§ Sovereignty, Emergency, Legality
§ Speech and Silence in American Law
§ Transitions: Legal Change, Legal Meanings
For more information on the entire series please see the Symposium Archives page here.

Rape, Law, and Art

Yxta Maya Murray, Loyola Law School Los Angeles, has published Rape Trauma, the State, and the Art of Tracey Emin in volume 100 of the California Law Review (2012). Here is the abstract.

Prosecutors use “rape trauma syndrome” evidence at rape trials to explain victims’ “counterintuitive” behaviors and demeanors, such as their late reporting, rape denials, returning to the scenes of their attacks, and lack of emotional affect. Courts and experts, in instructions and testimony, usually describe victim reticence as a product of “shame” or “trauma.” Feminist critics of R.T.S. evidence posit that the syndrome’s profile is based on incomplete evidence, because most rapes are unreported. Furthermore, they object to its condescending, sexist, and colonial construction of rape victims and their emotions.
In this Article, I respond to feminist critics by studying the work of Tracey Emin. Emin is a British-Turkish artist who suffered an unreported rape at the age of 13, and who has been commenting on that rape through her art ever since. Expanding and innovating upon the work of law and humanities scholars, I apply the insights found in art – or, what I describe as “artifacts,” with a deliberate play on the word – to rape law. Through my study of the facts limned in art, I show how the complexities of Emin’s reactions to rape challenge the too-streamlined and often confusing stories of victims told by prosecutors, experts, and courts. Emin’s art demonstrates that she harbors suspicions of the state, a skepticism based in part on her failure to correspond to “real rape” victim stereotypes. Her critique adds much needed insight into problems of the R.T.S. model. Based on the lessons learned, I make suggestions for rape law reform, and for changes to be made to the administration of rape prosecutions in the U.S. and U.K.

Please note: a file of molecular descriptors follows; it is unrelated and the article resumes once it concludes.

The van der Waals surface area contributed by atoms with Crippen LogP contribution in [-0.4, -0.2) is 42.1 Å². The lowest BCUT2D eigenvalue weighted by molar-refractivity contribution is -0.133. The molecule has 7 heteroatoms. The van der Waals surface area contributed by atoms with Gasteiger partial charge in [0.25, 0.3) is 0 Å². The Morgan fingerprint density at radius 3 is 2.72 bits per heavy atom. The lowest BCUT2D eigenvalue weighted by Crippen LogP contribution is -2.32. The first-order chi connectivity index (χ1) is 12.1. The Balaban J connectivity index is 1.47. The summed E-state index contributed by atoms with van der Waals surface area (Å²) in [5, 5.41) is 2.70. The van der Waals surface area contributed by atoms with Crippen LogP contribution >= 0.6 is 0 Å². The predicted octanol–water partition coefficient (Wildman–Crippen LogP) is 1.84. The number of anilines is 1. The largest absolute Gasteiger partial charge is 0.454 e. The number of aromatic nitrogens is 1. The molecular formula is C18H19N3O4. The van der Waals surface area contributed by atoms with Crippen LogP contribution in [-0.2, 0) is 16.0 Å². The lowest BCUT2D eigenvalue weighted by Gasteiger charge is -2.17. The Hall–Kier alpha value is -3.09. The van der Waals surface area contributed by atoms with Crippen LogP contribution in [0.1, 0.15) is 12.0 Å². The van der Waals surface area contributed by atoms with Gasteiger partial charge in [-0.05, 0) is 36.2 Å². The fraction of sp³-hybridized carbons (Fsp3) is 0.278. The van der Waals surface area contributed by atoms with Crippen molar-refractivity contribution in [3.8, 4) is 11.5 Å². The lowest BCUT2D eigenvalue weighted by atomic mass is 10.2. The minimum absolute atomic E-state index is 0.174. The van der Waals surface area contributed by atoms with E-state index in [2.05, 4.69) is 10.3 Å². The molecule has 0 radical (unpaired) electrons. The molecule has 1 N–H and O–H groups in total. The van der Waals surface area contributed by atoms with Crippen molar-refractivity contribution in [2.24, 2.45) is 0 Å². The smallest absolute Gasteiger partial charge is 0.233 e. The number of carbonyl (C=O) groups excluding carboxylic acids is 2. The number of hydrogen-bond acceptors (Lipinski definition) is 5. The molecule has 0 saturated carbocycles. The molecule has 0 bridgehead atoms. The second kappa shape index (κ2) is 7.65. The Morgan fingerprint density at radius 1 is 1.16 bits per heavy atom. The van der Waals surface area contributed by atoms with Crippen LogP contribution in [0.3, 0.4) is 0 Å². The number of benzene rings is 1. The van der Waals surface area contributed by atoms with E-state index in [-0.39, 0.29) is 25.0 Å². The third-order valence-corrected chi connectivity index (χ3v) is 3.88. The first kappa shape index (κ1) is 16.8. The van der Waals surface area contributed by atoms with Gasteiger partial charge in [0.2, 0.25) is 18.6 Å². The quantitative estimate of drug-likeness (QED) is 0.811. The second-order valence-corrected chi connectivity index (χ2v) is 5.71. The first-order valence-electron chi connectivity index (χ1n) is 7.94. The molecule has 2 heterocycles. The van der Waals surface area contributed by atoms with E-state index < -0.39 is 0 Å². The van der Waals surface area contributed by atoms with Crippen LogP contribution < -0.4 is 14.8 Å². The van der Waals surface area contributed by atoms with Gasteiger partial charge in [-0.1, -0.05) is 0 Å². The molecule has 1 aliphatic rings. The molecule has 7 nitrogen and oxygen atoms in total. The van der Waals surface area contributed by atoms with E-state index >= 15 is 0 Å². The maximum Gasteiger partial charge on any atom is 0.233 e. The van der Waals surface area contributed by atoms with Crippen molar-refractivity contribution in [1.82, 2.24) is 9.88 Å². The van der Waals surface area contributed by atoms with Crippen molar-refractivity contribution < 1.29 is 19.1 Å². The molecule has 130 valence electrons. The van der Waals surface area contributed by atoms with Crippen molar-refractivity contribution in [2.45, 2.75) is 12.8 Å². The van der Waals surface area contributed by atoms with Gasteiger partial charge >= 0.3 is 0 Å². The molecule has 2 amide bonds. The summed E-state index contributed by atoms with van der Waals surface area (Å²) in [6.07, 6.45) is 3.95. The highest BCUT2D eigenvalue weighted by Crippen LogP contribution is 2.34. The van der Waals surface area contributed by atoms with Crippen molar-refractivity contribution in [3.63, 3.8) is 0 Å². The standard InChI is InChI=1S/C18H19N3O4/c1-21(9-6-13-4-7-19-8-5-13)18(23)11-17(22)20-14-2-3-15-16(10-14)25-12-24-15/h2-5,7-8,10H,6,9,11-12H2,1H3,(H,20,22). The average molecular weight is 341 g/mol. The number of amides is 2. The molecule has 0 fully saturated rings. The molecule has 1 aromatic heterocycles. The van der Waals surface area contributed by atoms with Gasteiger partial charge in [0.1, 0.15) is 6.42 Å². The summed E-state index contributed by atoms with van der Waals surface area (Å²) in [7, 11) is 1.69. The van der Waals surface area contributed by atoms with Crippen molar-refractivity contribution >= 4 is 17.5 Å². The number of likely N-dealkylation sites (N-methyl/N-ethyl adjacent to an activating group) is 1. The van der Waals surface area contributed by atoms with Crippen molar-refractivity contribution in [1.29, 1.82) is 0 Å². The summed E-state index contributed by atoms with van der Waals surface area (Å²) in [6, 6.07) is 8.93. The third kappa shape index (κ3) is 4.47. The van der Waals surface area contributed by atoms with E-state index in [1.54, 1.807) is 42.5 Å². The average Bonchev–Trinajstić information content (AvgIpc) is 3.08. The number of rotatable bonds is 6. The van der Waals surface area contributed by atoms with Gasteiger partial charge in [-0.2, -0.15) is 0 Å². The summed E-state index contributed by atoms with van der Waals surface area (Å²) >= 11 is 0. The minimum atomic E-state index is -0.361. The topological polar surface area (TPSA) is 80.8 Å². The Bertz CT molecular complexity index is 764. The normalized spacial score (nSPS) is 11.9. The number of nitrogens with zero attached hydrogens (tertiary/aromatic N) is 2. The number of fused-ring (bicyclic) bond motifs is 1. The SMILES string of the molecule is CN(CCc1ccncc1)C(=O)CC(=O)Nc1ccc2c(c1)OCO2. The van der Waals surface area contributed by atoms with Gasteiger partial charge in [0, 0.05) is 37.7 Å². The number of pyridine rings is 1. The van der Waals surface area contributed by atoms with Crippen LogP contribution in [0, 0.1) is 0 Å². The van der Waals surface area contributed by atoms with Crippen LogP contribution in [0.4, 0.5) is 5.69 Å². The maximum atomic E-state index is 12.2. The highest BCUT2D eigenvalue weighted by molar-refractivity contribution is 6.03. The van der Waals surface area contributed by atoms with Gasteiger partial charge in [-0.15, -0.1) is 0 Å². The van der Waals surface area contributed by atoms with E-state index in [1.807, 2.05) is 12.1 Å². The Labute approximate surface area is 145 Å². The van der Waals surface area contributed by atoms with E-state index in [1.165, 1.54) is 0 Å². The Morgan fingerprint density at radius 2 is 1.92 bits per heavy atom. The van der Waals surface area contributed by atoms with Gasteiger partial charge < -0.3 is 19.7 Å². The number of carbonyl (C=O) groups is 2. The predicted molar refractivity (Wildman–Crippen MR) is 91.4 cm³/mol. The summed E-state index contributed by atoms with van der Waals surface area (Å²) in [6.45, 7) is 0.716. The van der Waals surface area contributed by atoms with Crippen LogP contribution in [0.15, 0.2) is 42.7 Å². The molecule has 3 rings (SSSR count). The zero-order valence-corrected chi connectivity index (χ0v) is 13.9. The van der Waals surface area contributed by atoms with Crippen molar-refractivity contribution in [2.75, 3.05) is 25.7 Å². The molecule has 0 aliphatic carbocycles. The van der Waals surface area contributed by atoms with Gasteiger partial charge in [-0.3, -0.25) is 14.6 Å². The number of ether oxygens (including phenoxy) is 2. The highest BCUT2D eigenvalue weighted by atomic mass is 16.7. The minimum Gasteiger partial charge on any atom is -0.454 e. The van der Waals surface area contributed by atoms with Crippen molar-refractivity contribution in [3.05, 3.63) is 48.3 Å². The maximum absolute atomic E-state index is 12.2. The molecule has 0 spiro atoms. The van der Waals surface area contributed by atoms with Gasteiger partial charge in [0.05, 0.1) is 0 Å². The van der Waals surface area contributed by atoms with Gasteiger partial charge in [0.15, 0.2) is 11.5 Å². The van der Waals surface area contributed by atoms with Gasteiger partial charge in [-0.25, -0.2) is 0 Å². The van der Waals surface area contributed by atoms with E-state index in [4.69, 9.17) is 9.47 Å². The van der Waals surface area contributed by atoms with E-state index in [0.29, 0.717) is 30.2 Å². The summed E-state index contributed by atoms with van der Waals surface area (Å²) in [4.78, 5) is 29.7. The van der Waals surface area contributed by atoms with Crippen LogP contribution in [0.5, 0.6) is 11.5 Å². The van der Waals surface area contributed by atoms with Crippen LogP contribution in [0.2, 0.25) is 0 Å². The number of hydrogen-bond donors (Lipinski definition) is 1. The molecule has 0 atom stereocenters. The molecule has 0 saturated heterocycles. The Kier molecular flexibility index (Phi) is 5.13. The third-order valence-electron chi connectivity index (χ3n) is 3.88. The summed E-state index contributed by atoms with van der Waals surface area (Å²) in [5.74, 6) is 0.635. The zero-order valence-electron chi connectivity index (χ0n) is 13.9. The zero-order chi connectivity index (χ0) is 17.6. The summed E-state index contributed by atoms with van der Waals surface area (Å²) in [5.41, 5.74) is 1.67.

Download the Article from SSRN at the link.

American Society for Legal History Announces Paul Murphy Prize

The American Society for Legal History announces the Paul Murphy Prize to support the completion of a book on the history of civil liberties that addresses any topic or any time in American history. The award will be given out two times only, in 2012 and 2013. Recipients will receive $5000 to support their work. Nominees at all levels of seniority will be considered, however the award is not for the completion of a dissertation.